KANSAS CITY, Mo. -- You try to get onto just about any site and you have to deal with pop-up ads. This is something users say they've seen too much of already. Getting away from ads is the reason many people flock to Facebook from other sites like Myspace, in the first place.
More than a billion people start their day, logging in, updating their status and making new friends. It's simple. But the "face" of Facebook could change. Later this year, the social media site reportedly plans to start offering 15-second video spots. The spots are expected to run before, or as you check in on your page, after you logged into the site. The news has local Facebook users, sounding off.
"Social media is there to be at your fingertips and to be quick, it's not supposed to be, ‘Okay let me sit here and watch this ad that I couldn't care less about’," Facebook user Aaron Swanner said.
Another Facebooker said it goes against her perception of the site’s original intentions.
"I don't think that's the original reason the site was created, and I think it's distracting.' Facebook user Jenny Kornfeld said.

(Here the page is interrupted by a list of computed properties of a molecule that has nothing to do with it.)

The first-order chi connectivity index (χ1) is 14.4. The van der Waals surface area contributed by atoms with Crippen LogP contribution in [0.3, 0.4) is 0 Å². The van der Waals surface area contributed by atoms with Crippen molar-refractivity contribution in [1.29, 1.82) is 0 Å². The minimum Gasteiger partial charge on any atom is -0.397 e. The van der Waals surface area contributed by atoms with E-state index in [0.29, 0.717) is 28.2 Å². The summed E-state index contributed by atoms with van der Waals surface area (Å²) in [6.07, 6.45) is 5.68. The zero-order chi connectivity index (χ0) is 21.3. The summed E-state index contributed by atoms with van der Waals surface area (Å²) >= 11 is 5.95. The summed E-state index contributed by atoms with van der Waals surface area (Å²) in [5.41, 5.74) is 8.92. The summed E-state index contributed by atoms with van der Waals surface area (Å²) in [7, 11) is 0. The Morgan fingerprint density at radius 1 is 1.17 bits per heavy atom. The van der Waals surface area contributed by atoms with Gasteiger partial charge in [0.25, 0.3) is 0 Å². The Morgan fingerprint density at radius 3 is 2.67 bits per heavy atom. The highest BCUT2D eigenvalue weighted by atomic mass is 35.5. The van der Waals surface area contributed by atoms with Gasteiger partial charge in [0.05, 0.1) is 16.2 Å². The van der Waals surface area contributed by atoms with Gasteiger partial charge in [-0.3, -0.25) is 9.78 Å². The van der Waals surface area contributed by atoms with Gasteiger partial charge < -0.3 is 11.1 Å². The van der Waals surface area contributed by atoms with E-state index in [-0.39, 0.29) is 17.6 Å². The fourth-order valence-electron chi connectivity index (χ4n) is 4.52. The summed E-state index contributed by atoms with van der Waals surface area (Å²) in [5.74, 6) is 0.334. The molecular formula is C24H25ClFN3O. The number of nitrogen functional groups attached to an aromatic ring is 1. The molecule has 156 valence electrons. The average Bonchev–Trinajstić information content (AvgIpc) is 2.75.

Another said that this will only contribute to an existing problem.
“I think Facebook’s a huge "time-suck" in general. I still use it every day but it's a huge time suck and advertisements are just going to make that a bigger problem.” Facebook user Eddie Van Buskirk said.
Sure, Facebook would "gain" millions....possibly billions from the ads. But how many members might Facebook "lose"?
“Myspace did it back 2008. They made a 3-year deal with Google for about $900,000,000 and the long-term effect of that was disastrous." Social media consultant Alex Greenwood said.
People fled Myspace in droves looking for something simpler. Greenwood said the same thing could happen to Facebook, especially considering the new ads could eventually cost Facebook members’ money.
"if you use your smartphone to access your Facebook page, you're going to have to use your data plan to get in there,” Greendwood said.
Although Greenwood said there isn't currently a site similar enough for users to flock to this time, the next best thing is always around the corner. Facebook has yet to go public with the plans, or comment on when it plans to test the ad spots.